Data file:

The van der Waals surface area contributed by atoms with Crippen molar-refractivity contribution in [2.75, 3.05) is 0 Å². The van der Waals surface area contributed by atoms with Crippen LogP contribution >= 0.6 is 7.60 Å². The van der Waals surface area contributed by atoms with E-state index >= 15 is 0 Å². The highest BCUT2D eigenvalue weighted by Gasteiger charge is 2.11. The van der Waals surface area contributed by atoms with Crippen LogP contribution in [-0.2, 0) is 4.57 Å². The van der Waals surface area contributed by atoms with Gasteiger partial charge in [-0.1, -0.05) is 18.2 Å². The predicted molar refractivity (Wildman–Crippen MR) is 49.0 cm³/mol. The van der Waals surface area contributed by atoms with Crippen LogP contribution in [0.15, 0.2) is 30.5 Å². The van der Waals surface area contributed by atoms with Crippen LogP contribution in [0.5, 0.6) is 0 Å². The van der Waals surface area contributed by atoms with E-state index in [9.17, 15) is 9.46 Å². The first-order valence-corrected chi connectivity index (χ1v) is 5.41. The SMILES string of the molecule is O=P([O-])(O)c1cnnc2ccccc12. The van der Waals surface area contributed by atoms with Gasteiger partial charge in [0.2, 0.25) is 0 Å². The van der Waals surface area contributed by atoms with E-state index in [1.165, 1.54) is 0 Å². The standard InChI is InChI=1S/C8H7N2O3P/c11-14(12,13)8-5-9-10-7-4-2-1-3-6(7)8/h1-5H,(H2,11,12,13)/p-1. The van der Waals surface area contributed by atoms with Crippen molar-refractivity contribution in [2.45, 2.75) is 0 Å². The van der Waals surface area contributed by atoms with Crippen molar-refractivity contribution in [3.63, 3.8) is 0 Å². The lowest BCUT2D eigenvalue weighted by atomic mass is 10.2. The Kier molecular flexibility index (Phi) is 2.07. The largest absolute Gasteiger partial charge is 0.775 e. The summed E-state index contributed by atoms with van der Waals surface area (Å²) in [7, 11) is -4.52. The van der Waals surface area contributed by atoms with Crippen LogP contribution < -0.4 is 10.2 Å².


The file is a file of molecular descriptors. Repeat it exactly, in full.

The van der Waals surface area contributed by atoms with Crippen molar-refractivity contribution in [2.75, 3.05) is 0 Å². The van der Waals surface area contributed by atoms with Crippen LogP contribution >= 0.6 is 7.60 Å². The van der Waals surface area contributed by atoms with E-state index >= 15 is 0 Å². The highest BCUT2D eigenvalue weighted by Gasteiger charge is 2.11. The van der Waals surface area contributed by atoms with Crippen LogP contribution in [-0.2, 0) is 4.57 Å². The van der Waals surface area contributed by atoms with Gasteiger partial charge in [-0.1, -0.05) is 18.2 Å². The predicted molar refractivity (Wildman–Crippen MR) is 49.0 cm³/mol. The van der Waals surface area contributed by atoms with Crippen LogP contribution in [0.15, 0.2) is 30.5 Å². The van der Waals surface area contributed by atoms with Crippen LogP contribution in [0.5, 0.6) is 0 Å². The van der Waals surface area contributed by atoms with E-state index in [9.17, 15) is 9.46 Å². The first-order valence-corrected chi connectivity index (χ1v) is 5.41. The SMILES string of the molecule is O=P([O-])(O)c1cnnc2ccccc12. The van der Waals surface area contributed by atoms with Gasteiger partial charge in [0.2, 0.25) is 0 Å². The van der Waals surface area contributed by atoms with E-state index in [1.165, 1.54) is 0 Å². The standard InChI is InChI=1S/C8H7N2O3P/c11-14(12,13)8-5-9-10-7-4-2-1-3-6(7)8/h1-5H,(H2,11,12,13)/p-1. The van der Waals surface area contributed by atoms with Crippen molar-refractivity contribution in [2.45, 2.75) is 0 Å². The van der Waals surface area contributed by atoms with Crippen molar-refractivity contribution in [3.63, 3.8) is 0 Å². The lowest BCUT2D eigenvalue weighted by atomic mass is 10.2. The Kier molecular flexibility index (Phi) is 2.07. The largest absolute Gasteiger partial charge is 0.775 e. The summed E-state index contributed by atoms with van der Waals surface area (Å²) in [7, 11) is -4.52. The van der Waals surface area contributed by atoms with Crippen LogP contribution < -0.4 is 10.2 Å².